In 1991, the Dearly Beloved took me to Israel for the first time.
He wanted to show me all of the tourist sites that he remembered from his visits in the '80s. But I already had the seeds of aliyah sprouting in my soul; and I told him I wanted to spend our time experiencing the life of the residents. He's an understanding fellow; so, instead of showing me Masada, he let me drag him to the makolet. Instead of visiting the banks of the Yarden, we were sent from teller to teller in the banks of Yerushalayim. We visited families, and listened to them talk about what real life in Israel was like. It was just as beaurocratically ridiculous as everyone said. It seemed like an interesting challenge. When we got back to the States, I told my husband that I would take the time to be a tourist when I lived in Israel.
Over Shabbat last week, the Dearly Beloved informed me that it was time to make good on my 17-year-old promise. And that Sundays would be "tiyul day" for the two of us. After all, the kids get to go on tiyulim through their schools. It's not our fault we're too long in the tooth for yeshiva. And now we have these special bus passes for olim, that allow us to travel anywhere in the country (except Eilat) for a very reasonable price. Why not use them?
The first stop was a visit to one of our favorite bakeries, very near the tachana. The pastry is as good as is pastry everywhere in Israel. What makes this bakery special is Amir, who makes a great cup of cafe shachor, and treats everyone like a mentch. (Throughout my marriage to the Dearly Beloved, the guy who gets our money isn't always the cheapest. He is good at what he does, and treats us the way he would like to be treated.)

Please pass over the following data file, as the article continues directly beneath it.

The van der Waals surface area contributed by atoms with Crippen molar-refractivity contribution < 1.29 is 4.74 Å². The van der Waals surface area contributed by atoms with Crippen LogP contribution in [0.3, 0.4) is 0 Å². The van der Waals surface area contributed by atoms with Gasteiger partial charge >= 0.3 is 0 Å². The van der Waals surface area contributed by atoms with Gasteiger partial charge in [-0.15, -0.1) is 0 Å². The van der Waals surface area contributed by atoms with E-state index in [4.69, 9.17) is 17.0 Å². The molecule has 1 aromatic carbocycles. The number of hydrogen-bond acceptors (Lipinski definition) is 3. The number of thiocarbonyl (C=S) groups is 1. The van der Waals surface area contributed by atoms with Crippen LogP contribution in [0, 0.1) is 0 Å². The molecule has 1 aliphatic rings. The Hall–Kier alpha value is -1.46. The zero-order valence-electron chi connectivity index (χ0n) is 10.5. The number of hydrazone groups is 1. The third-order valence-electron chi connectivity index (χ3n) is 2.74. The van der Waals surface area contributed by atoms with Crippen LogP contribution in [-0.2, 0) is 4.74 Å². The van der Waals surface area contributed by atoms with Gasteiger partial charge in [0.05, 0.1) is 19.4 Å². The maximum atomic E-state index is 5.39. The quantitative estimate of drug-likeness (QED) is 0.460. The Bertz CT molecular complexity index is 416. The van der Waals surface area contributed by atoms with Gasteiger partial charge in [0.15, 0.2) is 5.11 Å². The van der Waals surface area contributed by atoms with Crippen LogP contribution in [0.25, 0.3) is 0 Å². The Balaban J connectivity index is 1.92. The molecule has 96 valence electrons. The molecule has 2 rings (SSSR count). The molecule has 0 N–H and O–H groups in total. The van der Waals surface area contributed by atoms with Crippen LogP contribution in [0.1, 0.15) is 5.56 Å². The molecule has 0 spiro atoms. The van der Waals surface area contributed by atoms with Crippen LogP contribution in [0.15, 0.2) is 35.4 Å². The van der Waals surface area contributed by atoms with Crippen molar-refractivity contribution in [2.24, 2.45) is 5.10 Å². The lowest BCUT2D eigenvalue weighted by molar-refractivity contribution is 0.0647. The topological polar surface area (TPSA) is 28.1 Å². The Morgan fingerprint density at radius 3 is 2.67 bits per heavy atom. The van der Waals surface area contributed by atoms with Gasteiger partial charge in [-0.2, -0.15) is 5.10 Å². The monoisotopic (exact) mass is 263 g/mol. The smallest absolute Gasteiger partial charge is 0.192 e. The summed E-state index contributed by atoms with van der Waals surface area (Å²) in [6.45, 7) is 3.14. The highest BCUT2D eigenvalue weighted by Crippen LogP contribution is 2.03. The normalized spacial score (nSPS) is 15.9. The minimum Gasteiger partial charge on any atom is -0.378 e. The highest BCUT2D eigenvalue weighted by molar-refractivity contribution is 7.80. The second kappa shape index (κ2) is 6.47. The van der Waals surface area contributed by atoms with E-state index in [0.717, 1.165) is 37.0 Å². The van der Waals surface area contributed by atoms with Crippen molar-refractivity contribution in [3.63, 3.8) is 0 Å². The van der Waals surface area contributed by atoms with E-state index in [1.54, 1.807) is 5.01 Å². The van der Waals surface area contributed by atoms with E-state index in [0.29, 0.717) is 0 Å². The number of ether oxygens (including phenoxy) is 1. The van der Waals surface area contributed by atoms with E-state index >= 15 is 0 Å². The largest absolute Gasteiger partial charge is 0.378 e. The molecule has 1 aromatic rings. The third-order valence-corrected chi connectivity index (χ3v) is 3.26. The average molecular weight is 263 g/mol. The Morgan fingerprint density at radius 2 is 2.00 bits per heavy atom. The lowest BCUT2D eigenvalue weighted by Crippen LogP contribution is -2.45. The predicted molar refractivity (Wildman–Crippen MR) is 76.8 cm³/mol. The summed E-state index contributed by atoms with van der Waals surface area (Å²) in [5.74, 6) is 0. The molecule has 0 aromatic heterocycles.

In 2005, I sat at my computer and watched, day after day, as the soap opera that would become the nightmare of Gush Katif unfolded. It was a surrealistic time; and the only people with whom I could relate on the subject lived in Cyberspace. More accurately, they lived all over the world; but we shared the need to "live" the Gush Katif drama at a depth most people around us couldn't seem to fathom. So we became an internet support group, holding virtual hands throughout the trauma. The Gush Katif Museum is tucked into Agrippas Street. We discovered it quite by accident. It is a stop we would recommend for every tourist. We expected a small museum, filled with facts and photos. There were those. The time line makes it painfully obvious that Israel has built herself, only to tear herself down at the world's insistence, many, many times. My favorite photos were of children. One was holding orange ribbons in each hand, stretched out to invisible hands outside the left and right frames of the photo. Another shows rows and rows of young soldiers. In the foreground, his back to us, is a tiny boy, offering a few cookies to the tenderly smiling soldiers in his chubby hand. We did not expect the poignant paintings, full of the intensity of the youth who stood their ground. Nor did we expect to spend an hour sitting together and crying. Whichever side of the argument you fell out on, you will find that the film is a fair representation of the good and bad on both sides of the struggle, and of some of the pain each side endured. I don't usually suggest that people take time to be sad... but there is a time for everything, as the wise king said. And there are, unfortunately, more events in Jewish life to which the expression "never again" must be appended, and repeated to ourselves, in full video sound and fury.
Well, after that, a little fun was certainly called for. We stopped into Emek Refaim at one of our favorite restaurants.
Look. My main job in this climate is to get a lot of water into each member of my family every day. You can see, by the empty water bottle at his right, that I was very successful.
Next week: Tel Aviv, and the quest for the wily Dancing Camel pub. Stay tuned.